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Ultrasound scan

Find out about the different types of ultrasound scans used for cancer tests.

Ultrasound scans use high frequency sound waves to build up a picture of the inside of the body.

The sound waves bounce off the organs inside your body, and the microphone picks them up. The microphone links to a computer that turns the sound waves into a picture on the screen.

Ultrasound scans are completely painless. They are usually done in the hospital x-ray department by a sonographer. 

Why you might have this test

Ultrasound scans can help doctors diagnose a number of different types of cancer.

Preparing for your scan

Check your appointment letter for any instructions about how to prepare for your scan.

You might need to stop eating for 6 hours beforehand. Let the scan team know if this will be a problem for any reason, for example if you are diabetic.

Your team might ask you to drink plenty before your scan so that you have a comfortably full bladder.

Take your medicines as normal unless your doctor tells you otherwise.

What happens

Before the scan

When you arrive you might be shown to a cubicle and asked to take off your outer clothing down to your underwear and put on a hospital gown. Whether you have to undress or not will depend on the part of your body to be scanned. 

During the scan

You go into the scanning room and lie on the couch next to the ultrasound machine. You might be able to sit up depending on which part of your body is being scanned. A clear gel will be spread onto your skin over the scanning site. This helps to transmit the sound waves to the microphone.

You might feel a little pressure as the sonographer presses the microphone against your skin and moves it back and forth over the part of your body being scanned. The scan appears on the screen, which will be next to you. 

Ultrasounds take from 5 minutes to about half an hour, depending on the scan. 

Diagram showing an ultrasound scan

What happens afterwards

You can eat and drink normally after the test. You can go straight home or back to work afterwards.

Internal ultrasound scans

Sometimes, doctors need to put the ultrasound microphone inside your body to get a clearer picture. Most often this is done for a scan of your prostate or vagina.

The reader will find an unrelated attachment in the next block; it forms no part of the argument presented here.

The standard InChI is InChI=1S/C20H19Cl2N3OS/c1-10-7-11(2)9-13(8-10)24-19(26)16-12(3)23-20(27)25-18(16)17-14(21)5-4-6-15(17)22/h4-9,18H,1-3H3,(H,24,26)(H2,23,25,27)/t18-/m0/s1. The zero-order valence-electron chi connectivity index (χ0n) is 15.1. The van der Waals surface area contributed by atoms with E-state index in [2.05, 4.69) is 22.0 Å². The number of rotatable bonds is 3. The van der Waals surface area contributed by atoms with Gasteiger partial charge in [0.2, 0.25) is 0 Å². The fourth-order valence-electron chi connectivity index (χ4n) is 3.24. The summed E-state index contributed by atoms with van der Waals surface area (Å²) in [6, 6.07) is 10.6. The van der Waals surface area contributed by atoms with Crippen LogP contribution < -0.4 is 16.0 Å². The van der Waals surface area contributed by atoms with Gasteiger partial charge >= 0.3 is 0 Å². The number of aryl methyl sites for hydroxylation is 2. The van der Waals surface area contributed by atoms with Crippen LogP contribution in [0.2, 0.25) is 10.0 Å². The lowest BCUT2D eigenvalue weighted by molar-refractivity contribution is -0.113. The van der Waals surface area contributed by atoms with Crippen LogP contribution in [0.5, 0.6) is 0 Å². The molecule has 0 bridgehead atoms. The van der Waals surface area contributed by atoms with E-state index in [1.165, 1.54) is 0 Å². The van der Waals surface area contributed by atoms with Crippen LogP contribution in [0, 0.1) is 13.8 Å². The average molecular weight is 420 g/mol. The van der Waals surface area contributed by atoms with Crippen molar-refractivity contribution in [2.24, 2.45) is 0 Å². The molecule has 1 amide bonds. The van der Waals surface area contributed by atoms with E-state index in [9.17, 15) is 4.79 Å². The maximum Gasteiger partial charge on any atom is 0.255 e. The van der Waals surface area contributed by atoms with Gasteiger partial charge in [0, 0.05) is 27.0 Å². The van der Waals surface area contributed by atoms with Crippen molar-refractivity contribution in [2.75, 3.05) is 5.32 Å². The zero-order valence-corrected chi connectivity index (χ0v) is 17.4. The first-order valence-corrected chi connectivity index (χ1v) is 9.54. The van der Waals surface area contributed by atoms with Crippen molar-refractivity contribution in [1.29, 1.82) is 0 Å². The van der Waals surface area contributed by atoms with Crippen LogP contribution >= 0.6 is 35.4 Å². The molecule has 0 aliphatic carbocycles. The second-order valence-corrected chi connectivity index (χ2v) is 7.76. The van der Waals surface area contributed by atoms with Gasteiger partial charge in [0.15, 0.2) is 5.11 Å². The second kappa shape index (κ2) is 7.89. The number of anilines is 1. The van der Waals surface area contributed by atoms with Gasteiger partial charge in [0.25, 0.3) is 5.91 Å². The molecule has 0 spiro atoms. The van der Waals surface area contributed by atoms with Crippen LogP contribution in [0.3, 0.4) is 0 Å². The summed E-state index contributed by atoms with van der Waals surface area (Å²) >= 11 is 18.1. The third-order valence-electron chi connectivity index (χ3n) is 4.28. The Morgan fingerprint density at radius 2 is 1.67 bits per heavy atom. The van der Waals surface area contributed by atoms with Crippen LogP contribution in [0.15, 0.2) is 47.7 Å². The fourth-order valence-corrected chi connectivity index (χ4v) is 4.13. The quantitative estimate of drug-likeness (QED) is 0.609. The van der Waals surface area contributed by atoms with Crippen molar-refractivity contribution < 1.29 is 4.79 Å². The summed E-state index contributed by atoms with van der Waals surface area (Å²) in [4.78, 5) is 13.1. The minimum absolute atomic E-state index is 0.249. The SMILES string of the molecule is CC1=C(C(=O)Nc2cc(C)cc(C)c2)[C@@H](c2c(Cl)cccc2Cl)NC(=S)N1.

Rectal ultrasound

You have a rectal ultrasound if you are having your prostate gland examined. This is called a transrectal ultrasound or TRUS. You need to make sure you have had a bowel movement beforehand so your rectum is empty when you come for your appointment. 

A small ultrasound microphone or probe is put into your back passage to get a clearer picture of the prostate. This is uncomfortable, but shouldn't hurt. This scan does not take long.

Vaginal ultrasound

This is sometimes used to look at the ovaries, womb and surrounding structures. It is called transvaginal ultrasound or TVS. 

The doctor or sonographer will ask you to lie on your back with your knees bent and legs apart (as if you were having a cervical screening test or an internal examination). They will keep you covered with a sheet. If this position is difficult for you, you may be able to lie on your side with your knees drawn up to your chest. 

The doctor puts a small ultrasound microphone or probe into your vagina so that the ovaries and womb can be seen on the scan. This may be uncomfortable, but shouldn't hurt. This type of scan does not take long.

Endoscopic ultrasound

This is a combination of having an endoscopy and an ultrasound. 

An endoscope is a long flexible tube with a light and camera attached. Doctors usually use it to look at the inside of your digestive system. The endoscope can also have an ultrasound probe at the tip. This gives doctors more detailed information. 

Doctors use endoscopic ultrasound to look at:

  • the wall of the oesophagus (food pipe)
  • the wall of the stomach
  • part of the small bowel (duodenum)
  • the gallbladder and bile ducts

This test can also look at the lymph nodes in your chest and abdomen.

Possible risks

Ultrasound is a very safe procedure. There are usually no side effects.

Getting your results

Waiting for test results can be a very worrying time. You can contact your specialist nurse if you are finding it hard to cope. You can also get in touch with them to ask for information if you need to. It can also help to talk to a close friend or relative about how you feel.

For support and information, you can call the Cancer Research UK nurses on freephone 0808 800 4040. The lines are open from 9am to 5pm, Monday to Friday.

More information

We have more information on tests, treatment and support if you have been diagnosed with cancer.

Last reviewed: 
13 May 2015
  • The Royal Marsden Manual of Clinical Nursing Procedures, 9th edition
    L Dougherty and S Lister (Editors)
    Wiley-Blackwell, 2015

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